With the digital transformation that is taking place across different sectors, the construction industry has not been left behind. Various construction companies have embraced new approaches, tools, and data-centric strategies to improve the outcomes of projects. With the overall aim to reduce costs, time and minimize risks at job sites, adopting digital ways of operations at the site can go a long way to improve efficiency and deliver projects on time. One of the modes of incorporating digitalization is through reality capture.
Reality capture is the process of quickly and efficiently recording the conditions of the project using construction cameras in order to gain the most accurate interpretation of the project and represent the closest portrayal of reality. Construction progress can be captured either using PTZ (pan-tilt-zoom) cameras or fixed position cameras. Construction cameras have become the most common form of reality capture on job sites. These cameras are used to improve security, enforce policies and procedures and provide visual project documentation of everything that happens on a project, helping project managers stay on schedule and on budget. They can improve collaboration between key stakeholders while reducing the need to physically visit the Jobsite.
As the name suggests, PTZ cameras use motors that allow them to pan, tilt, and zoom in and out of a preset location. One can operate them remotely to monitor wide open areas that require a 360-degree view.
Fixed-position cameras are set up stationarily to capture the activities of a set location over a given time. Although these types of cameras are immobile, it is the ability to capture events in real-time that give them an upper hand as construction cameras. With a number of options and suppliers, selecting the right construction camera can be challenging. This is because the features of the construction camera are not only important but also the functionality.
Here are some of the differences between these two cameras that are commonly used on job sites:
With the advancements of image resolution in fixed IP CCTV cameras, single or multiple fixed cameras can provide better coverage at a lower cost than a single PTZ camera. High-resolution fixed cameras can be configured to allow for digital zoom and set to cover the same area as a PTZ camera. On the upper hand, fixed cameras are never repositioned out of place, thereby providing multiple angles and views of any incidents that may occur on-site.
Fixed Position vs PTZ Camera Field of View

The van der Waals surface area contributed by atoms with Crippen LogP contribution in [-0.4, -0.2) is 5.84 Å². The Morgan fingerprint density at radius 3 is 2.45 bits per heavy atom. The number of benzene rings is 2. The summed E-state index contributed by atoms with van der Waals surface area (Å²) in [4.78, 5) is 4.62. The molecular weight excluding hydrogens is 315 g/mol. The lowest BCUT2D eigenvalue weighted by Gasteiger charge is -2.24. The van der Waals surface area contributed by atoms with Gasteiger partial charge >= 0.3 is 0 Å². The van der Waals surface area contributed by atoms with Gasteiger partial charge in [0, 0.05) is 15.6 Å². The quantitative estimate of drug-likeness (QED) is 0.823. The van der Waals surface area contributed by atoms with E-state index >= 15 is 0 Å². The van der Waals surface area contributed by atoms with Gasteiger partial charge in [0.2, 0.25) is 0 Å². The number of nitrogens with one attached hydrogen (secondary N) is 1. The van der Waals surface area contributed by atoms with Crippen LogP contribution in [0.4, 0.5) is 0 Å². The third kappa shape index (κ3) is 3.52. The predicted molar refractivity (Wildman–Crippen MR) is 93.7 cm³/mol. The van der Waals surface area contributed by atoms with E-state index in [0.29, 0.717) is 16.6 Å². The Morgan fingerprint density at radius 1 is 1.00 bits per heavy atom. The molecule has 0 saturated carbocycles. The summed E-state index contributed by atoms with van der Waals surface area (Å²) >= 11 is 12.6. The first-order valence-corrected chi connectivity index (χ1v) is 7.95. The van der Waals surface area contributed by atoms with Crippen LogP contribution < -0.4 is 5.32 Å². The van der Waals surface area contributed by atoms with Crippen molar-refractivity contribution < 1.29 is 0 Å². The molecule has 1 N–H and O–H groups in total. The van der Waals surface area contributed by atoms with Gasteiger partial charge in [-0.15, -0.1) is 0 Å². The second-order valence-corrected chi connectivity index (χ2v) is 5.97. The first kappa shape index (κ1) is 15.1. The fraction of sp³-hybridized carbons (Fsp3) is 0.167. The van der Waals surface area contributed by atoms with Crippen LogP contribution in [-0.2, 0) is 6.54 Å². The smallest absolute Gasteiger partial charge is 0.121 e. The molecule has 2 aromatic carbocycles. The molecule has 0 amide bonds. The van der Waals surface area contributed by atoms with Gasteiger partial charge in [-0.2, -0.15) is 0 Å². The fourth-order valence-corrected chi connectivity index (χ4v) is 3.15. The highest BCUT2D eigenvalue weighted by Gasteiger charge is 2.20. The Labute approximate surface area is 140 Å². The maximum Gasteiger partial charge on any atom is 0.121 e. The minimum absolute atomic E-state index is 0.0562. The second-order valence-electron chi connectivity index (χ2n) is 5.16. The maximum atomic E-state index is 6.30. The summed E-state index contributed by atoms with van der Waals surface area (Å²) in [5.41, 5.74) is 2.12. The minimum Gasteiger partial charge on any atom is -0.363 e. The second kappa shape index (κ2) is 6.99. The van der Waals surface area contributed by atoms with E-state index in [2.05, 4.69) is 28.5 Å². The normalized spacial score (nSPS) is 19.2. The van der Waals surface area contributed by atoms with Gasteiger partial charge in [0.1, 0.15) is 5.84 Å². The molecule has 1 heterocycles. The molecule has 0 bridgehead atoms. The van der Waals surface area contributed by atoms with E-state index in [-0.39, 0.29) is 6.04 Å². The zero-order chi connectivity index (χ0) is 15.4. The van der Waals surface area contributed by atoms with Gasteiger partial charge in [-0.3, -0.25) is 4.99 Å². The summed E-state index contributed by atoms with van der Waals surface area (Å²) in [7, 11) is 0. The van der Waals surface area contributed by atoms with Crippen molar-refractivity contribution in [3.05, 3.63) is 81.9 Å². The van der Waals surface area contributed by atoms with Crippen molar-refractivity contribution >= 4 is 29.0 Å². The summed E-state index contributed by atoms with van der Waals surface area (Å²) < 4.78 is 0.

Typically, a PTZ camera covers a larger area than a fixed position camera because it can rotate through different coverage. However, with this movement, there are high chances of blind spots as the PTZ camera rotates and this provides incoherent data capture. A fixed position camera has no risk of any blind spots but rather offers reality capture of the entire site activities. Future references can be made from reality capture without the worry of missing captures.
Due to the complexity of the PTZ camera and its ability to move around, it requires precision during installation so that the camera can be fully utilized. On the contrary, a fixed camera can be easily installed on-site without the worry of any potential damages to the camera during installation.
PTZ Cameras are expensive compared to fixed-position cameras in terms of both hardware and installation costs. Installation of fixed cameras is highly cost-effective compared to PTZ cameras
Fixed-position cameras produce high-resolution images and have a zooming ability beyond 18X the normal basic zooming level. PTZ cameras are unable to capture high-resolution images due to the mobility capability of the cameras
Today’s construction cameras have complex multi-function systems and optional components. These components make these cameras have different price points and ROI to the customer. The fixed position camera with 101 degree, lens or field of view has a digital zoom feature. Digital Zoom uses the camera’s processor to crop into the center of the photo, capturing fewer pixels, then scaling up the smaller image and stretching out those fewer pixels to get the photo resolution back to its original size. On the other hand, the downside of the PTZ camera with its optical zoom feature is that once a user zooms in optically, the rest of the view is not captured and any important occurrence off-frame can be easily missed. This is why digital zooms to fixed position cameras have the most opportunity to recuperate costs.
Essentially, fixed cameras are advantageous since they provide reality capture that is also handy during the construction progress and help with project management